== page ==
Excerpt from Message In A Bottle by Nicholas Sparks, plus links to reviews, author biography & more

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Message In A Bottle

by Nicholas Sparks

Message In A Bottle by Nicholas Sparks X
Message In A Bottle by Nicholas Sparks
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  • First Published:
    Apr 1998, 322 pages
    Paperback:
    Jan 1999, 370 pages

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She had always liked to jog, a habit she had picked up from running cross-country and track in high school. Though she wasn't competitive anymore and seldom timed her runs, running was now one of the few times she could be alone with her thoughts. She considered it to be a kind of meditation, which was why she liked to do it alone. She never could understand why people liked to run in groups.

As much as she loved her son, she was glad Kevin wasn't with her. Every mother needs a break sometimes, and she was looking forward to taking it easy while she was here. No evening soccer games or swim meets, no MTV blaring in the background, no homework to help with, no waking up in the middle of the night to comfort him when he got leg cramps. She had taken him to the airport three days ago to catch a plane to visit his father - her ex- in California, and it was only after reminding him that Kevin realized he hadn't hugged or kissed her good-bye yet. "Sorry, Mom," he said as he wrapped his arms around her and kissed her. "Love you. Don't miss me too much, okay?" Then, turning around, he handed the ticket to the flight attendant and almost skipped onto the plane without looking back.

She didn't blame him for almost forgetting. At twelve he was in that awkward phase when he thought that hugging and kissing his mom in public wasn't cool. Besides, his mind was on other things. He had been looking forward to this trip since last Christmas. He and his father were going to the Grand Canyon, then would spend a week rafting down the Colorado River, and finally go on to Disneyland. It was every kid's fantasy trip, and she was happy for him. Although he would be gone for six weeks, she knew it was good for Kevin to spend time with his father.

She and David had been on relatively good terms since they'd divorced three years ago. Although he wasn't the greatest husband, he was a good father to Kevin. He never missed sending a birthday or Christmas gift, called weekly, and traveled across the country a few times a year just to spend weekends with his son. Then, of course, there were the court-mandated visits as well six weeks in the summer, every other Christmas, and Easter break when school let out for a week. Annette, David's new wife, had her hands full with the baby, but Kevin liked her a lot, and he had never returned home feeling angry or neglected. In fact, he usually raved about his visits and how much fun he had. There were times when she felt a twinge of jealousy at that, but she did her best to hide it from Kevin.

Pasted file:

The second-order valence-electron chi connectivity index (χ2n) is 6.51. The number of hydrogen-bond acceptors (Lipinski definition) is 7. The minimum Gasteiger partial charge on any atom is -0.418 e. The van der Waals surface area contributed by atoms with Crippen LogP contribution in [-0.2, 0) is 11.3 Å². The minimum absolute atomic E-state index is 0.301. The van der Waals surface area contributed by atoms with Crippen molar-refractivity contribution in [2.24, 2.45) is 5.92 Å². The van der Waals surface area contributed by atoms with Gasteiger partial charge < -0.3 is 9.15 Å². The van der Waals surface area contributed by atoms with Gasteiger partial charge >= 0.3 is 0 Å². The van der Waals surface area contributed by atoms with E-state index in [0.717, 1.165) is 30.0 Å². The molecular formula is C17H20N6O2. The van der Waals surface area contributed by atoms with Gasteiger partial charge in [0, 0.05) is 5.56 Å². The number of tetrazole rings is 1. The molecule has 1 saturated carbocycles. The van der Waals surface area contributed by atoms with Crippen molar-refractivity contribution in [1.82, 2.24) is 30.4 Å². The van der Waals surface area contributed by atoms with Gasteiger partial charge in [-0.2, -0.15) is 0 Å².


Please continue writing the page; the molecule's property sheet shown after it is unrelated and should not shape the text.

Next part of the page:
Now, on the beach, she ran at a moderate dip. Deanna would be waiting for her to finish her run before she started breakfast - Brian would already be gone, she knew - and Theresa looked forward to visiting with her. They were an older couple - both of them were nearing sixty now - but Deanna was the best friend she had.

The managing editor at the newspaper where Theresa worked, Deanna had been coming to the Cape with her husband, Brian, for years. They always stayed in the same place, the Fisher House, and when she found out that Kevin was leaving to visit his father in California for a good portion of the summer, she insisted that Theresa come along. "Brian golfs every day he's here, and I'd like the company," she'd said, "and besides, what else are you going to do? You've got to get out of that apartment sometime." Theresa knew she was right, and after a few days of thinking it over, she finally agreed. "I'm so glad," Deanna had said with a victorious look on her face. "You're going to love it there."

Theresa had to admit it was a nice place to stay. The Fisher House was a beautifully restored captain's house that sat on the edge of a rocky cliff overlooking Cape Cod Bay, and when she saw it in the distance, she slowed to a jog. Unlike the younger runners who sped up toward the end of their runs, she preferred to slow down and take it easy. At thirty-six, she didn't recover as fast as she once had.

Copyright © Nicolas Sparks. Reproduced with the permission of the publisher Warner Books. All rights reserved.

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